Almost a year ago I went out in the rain and wind to find a labyrinth near the retreat center where I was staying. I didn’t find it, but I hiked up the hill into old-growth timber, dipped my hands into a stream, and, generally, communed with nature. Nice. Then, on the way back to the retreat center, I slipped on the lawn, fell down, and broke my ankle in two places. Stumbling up, to my feet again (ouch!), I saw the labyrinth marked out with stones, just a stone’s throw behind the buildings. Needless to say, I limped back inside. No labyrinth that day.
Earlier this week, my friend Carla told me about her Artist-Date visit to a labyrinth. I remembered that, near my mom’s home in Allyn, there is a little sign that says, “Labyrinth Open.” Yesterday, inspired by Carla, and disheartened by a not very positive visit with Mom, I decided to investigate. Interesting how I have seen this sign every time I’ve visited Mom in the last four months, but it took a little prompting before it occurred to me that I might walk it.
The parking lot at St. Hugh’s Episcopal Church was empty, and a sign on the office door to the side said “Closed.” I felt like I was trespassing, but there was that “Labyrinth Open” sign. And my Artist’s Date is supposed to get me out of my comfort zone–which made feeling uncomfortable a good thing, right? (And then the whole not irrelevant history with the broken ankle.) So I got out of my car and started walking around the church. I found the memorial garden and a memorial bench. I didn’t see a labyrinth. I found an information board and a brochure that told about the labyrinth and the St. Hugh’s congregation’s tradition of a “blessing bowl” full of stones, and an invitation to take away a stone. Still, no labyrinth.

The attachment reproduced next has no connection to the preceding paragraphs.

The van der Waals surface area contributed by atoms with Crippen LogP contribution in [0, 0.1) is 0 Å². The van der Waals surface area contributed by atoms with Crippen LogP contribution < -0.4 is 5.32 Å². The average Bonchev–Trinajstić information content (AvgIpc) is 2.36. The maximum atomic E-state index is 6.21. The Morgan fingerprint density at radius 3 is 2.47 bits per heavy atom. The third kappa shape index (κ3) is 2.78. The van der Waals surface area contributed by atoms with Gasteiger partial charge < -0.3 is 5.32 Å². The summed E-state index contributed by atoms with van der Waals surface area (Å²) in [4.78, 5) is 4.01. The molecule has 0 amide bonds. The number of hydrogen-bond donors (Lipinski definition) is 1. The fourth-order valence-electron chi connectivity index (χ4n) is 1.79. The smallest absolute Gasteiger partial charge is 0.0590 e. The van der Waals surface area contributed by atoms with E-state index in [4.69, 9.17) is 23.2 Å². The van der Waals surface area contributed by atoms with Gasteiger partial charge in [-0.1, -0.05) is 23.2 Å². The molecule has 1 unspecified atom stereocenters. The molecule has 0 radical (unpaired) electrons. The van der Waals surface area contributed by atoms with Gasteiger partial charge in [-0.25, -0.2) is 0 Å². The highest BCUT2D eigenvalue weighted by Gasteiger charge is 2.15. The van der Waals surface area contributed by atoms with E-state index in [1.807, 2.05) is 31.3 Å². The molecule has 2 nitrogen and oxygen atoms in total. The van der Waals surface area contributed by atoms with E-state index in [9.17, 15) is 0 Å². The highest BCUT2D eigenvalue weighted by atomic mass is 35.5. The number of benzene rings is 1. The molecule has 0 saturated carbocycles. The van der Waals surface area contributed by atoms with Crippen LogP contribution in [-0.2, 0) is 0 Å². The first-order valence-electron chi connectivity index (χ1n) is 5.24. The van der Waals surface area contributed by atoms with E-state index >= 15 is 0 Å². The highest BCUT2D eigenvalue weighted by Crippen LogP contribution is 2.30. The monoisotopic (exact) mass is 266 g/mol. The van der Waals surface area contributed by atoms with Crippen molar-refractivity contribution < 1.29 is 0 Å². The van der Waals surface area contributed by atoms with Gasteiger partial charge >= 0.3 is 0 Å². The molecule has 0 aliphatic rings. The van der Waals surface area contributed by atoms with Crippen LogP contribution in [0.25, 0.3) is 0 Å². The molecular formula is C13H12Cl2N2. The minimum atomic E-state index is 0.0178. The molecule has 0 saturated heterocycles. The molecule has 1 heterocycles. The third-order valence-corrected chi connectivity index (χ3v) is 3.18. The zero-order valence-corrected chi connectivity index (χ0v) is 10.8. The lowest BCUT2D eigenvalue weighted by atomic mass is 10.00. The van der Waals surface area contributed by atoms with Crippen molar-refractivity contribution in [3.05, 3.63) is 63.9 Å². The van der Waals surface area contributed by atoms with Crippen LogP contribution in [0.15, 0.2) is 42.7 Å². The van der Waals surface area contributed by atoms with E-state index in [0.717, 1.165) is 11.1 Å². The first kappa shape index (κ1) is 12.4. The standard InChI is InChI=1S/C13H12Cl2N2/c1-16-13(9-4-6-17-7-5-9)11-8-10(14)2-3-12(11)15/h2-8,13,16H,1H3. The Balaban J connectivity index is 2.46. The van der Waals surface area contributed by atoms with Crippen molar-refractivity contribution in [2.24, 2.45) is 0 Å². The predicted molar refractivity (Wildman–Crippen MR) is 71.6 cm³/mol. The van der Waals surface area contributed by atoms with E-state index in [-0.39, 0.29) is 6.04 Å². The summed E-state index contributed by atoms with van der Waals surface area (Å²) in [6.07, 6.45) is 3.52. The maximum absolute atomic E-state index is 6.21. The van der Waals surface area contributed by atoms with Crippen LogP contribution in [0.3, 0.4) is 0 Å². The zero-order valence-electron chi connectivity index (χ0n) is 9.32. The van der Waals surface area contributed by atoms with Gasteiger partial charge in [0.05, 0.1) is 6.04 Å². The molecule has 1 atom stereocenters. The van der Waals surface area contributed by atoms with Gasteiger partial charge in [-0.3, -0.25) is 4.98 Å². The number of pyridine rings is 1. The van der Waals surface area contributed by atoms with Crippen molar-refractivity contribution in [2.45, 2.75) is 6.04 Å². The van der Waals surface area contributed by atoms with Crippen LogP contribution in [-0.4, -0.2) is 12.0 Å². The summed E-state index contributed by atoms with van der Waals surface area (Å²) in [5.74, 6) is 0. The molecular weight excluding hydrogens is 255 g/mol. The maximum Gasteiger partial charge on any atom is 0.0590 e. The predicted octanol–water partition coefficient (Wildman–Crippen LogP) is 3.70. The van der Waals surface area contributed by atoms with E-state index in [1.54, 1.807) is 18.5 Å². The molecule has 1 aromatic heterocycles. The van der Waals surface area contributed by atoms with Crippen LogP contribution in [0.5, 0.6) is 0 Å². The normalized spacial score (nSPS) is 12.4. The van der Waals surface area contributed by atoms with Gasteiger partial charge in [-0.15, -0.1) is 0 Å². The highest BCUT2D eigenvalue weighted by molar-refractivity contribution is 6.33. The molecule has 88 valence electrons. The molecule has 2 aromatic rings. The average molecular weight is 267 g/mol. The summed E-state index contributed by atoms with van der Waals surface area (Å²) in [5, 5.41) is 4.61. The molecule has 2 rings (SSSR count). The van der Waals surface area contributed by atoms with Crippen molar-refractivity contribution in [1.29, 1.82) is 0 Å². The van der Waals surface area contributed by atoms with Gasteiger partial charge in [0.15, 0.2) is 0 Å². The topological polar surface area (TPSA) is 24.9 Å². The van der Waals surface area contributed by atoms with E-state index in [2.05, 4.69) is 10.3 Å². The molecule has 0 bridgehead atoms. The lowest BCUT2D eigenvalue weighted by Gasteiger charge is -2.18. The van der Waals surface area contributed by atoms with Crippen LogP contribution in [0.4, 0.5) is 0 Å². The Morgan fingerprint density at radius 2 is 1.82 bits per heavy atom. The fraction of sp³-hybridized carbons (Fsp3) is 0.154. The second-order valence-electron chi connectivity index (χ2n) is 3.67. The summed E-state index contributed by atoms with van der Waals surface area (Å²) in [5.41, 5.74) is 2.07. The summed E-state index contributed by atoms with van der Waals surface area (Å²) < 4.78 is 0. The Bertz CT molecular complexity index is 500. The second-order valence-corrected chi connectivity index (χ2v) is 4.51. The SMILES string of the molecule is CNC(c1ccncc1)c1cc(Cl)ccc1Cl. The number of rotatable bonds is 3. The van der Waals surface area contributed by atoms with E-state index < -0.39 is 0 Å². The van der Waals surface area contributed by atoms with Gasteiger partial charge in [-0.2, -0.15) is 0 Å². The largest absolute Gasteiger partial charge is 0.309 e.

I expected something obvious, lavender hedges maybe or raised stones. Maybe I expected something like a hero’s journey with obstacles, maybe stations of the cross. Instead I found only this flat patio with a creche at the center. As I hiked around the perimeter, investigating, however, I began to see that the colors of the patio stones formed a spiral pattern. I stepped onto the outer path and I began to walk.
I thought about Mom as I walked, my mother who no longer walks. I gave thanks for Mom’s long life and many blessings, and I gave thanks for my healed ankle. The blessing bowl full of stones sat beside the path and I picked out a white stone and put it in my pocket. When I had walked all the way to the center of the labyrinth, I spent a moment looking up, at the view of Hood Canal, and then I walked back through the spiral and out of the labyrinth. And that was that. My Artist’s Date.
Certain novels are like this, quiet, unobtrusive, little journeys that can seem almost pointless, except to the discerning reader, that perfect reader (as Hawthorne defined him or her in one of his prefaces).
We are, all of us (writing, or not writing) on a path. Once in a while we open our eyes and see the path.